The lovingly detailed, moving documentary “Matt Shepard is a Friend of Mine” tells the story of Matthew Shepard’s tragically short life.
In October 1998, two men in their earlier 20s robbed and beat Shepard, a 21-year-old gay college student at the University of Wyoming. The long, brutal beating left the 5-foot-2-inch, 110-pound Shepard in a coma. He died Oct. 12, 1998, at Poudre Valley Hospital in Fort Collins, Colorado.
Michele Josue, a friend of Shepard’s whom he’d met while attending boarding school in Switzerland, directed, produced and edited “Matt Shepard is a Friend of Mine.” It’s among the most intimate, personal documentaries ever produced. Josue also narrates the film and she appears on camera.
In her director’s statement, Josue says the media coverage of Shepard’s murder never showed the person she knew and loved.
“As his story became an international news event,” the director says, “my heartbreak and sense of loss only grew as my friend Matt was replaced by ‘Matthew Shepard,’ an historic figure and icon that will forever be associated with unspeakable violence and hate.”
Josue shares her thoughts and emotions throughout the film. So do Shepard’s parents, Judy and Dennis, and the slain young man’s many friends.
“I miss my friend,” Josue adds. “And I’m not ready to let him go.”
Josue assembles a deep portrait of a sensitive young man who struggled to find his place in this world. In addition to Shepard’s parents and friends, she speaks to law enforcement officials, a hospital administrator, the bartender who served Shepard and his murderers prior to the robbery and beating and the priest who conducted Shepard’s funeral service.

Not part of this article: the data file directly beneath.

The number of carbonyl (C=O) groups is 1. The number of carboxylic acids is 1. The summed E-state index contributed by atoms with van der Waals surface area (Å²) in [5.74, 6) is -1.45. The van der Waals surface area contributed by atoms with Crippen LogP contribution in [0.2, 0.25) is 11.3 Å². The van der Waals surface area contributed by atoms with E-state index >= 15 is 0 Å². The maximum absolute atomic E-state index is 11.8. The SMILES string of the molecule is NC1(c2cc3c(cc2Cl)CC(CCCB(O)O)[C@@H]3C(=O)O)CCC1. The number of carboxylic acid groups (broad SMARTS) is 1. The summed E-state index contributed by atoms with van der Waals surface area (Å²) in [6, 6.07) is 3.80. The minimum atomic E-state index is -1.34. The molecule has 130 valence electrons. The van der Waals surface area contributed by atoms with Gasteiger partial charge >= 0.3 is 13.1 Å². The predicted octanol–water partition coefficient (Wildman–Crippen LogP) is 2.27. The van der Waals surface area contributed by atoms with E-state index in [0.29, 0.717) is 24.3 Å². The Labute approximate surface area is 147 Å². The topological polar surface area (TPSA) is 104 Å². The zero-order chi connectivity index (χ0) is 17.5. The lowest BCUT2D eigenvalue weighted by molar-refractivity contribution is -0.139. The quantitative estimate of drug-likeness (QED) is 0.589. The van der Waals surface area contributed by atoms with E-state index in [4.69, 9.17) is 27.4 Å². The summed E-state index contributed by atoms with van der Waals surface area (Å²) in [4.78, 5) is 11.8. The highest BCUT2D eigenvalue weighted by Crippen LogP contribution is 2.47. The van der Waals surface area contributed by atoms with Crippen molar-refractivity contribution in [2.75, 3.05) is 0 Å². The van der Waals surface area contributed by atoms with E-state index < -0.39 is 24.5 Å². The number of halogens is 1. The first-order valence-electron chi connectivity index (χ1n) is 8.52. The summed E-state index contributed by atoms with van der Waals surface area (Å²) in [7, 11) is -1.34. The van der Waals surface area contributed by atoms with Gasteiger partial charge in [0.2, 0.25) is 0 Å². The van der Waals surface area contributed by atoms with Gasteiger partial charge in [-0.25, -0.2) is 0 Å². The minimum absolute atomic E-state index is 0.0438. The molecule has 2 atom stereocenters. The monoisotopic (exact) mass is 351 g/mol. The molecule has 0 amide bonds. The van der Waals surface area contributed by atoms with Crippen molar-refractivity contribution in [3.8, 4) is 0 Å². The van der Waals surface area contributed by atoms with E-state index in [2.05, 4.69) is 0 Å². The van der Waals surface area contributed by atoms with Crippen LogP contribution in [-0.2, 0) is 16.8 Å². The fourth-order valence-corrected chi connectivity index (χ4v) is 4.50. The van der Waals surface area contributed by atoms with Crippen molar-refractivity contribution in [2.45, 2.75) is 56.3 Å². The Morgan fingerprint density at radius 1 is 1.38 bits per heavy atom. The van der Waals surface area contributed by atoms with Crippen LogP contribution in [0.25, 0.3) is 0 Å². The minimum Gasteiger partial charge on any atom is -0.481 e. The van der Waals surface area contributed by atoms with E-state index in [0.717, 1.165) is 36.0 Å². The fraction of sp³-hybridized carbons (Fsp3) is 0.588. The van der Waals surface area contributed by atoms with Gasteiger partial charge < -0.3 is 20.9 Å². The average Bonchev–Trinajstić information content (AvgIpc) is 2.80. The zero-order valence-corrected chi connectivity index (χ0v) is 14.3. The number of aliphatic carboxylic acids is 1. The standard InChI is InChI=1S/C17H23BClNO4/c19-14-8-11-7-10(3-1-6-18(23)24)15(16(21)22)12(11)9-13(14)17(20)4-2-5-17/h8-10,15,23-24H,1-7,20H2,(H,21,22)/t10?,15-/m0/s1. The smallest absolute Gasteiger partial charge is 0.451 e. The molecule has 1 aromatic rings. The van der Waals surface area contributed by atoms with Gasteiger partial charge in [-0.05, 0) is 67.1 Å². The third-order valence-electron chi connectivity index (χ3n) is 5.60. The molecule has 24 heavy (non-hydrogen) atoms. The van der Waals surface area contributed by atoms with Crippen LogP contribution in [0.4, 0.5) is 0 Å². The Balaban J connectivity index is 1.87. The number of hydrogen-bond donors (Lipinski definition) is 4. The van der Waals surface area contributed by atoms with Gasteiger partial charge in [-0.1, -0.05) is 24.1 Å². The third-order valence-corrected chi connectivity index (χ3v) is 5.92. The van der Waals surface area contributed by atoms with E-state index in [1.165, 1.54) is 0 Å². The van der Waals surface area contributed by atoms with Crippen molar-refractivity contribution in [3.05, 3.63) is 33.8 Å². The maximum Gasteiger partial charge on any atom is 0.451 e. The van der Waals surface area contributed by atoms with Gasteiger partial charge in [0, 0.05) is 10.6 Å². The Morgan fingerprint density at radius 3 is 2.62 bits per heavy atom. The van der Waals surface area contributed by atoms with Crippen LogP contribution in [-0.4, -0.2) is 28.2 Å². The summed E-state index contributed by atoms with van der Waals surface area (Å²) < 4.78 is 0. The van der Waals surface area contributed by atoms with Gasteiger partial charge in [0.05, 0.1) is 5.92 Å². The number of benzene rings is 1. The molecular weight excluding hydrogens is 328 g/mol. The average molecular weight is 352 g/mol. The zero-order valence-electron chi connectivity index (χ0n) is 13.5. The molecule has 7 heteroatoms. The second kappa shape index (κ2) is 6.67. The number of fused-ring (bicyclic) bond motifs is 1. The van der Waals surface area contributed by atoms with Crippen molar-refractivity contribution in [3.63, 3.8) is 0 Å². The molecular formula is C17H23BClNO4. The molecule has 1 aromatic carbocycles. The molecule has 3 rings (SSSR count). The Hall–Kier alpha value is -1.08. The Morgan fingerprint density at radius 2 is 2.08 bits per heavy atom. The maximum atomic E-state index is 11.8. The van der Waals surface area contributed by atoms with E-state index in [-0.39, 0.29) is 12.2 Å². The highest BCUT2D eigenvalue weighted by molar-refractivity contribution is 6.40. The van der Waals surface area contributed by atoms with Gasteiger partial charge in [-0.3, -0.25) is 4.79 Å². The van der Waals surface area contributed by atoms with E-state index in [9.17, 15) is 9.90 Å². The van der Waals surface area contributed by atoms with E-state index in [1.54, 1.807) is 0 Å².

News clips of the murder, the succeeding court cases and Shepard’s memorial service (anti-gay protesters demonstrated outside of the church) take viewers to the times and places.
Shepard’s parents share family photos, home movies and mementos with Josue. They speak candidly. In a few scenes, Dennis Shepard holds a stuffed rabbit, Oscar, the toy his son loved as a child and carried everywhere. Both parents say that they loved their son unconditionally.
The documentary includes probably the happiest period of Shepard’s life, his time at a boarding school for American high school students in Switzerland. Classmates voted him the friendliest person in class.
Shepard’s friends and family also speak of the tragedy that befell and changed him during a school trip to Morocco. By 1998, Walt Boulden, his friend and former guidance counselor, tells Josue that Shepard, then a student the University of Wyoming, thought his life was turning around for the better.
“It was probably only a couple of weeks before Matt was killed that he told me for the first time that he felt safe in Laramie,” Boulden says.
The film also features President Bill Clinton’s statement about Shepard’s death and footage of President Barack Obama signing the Matthew Shepard and James Byrd Jr. Hate Crimes Prevention Act in 2009.
Josue absolutely succeeds in putting a human face on the friend who became famous for such an appalling reason.
“How could complete strangers hate someone who I knew was so gentle, so good, so kind?” she asks.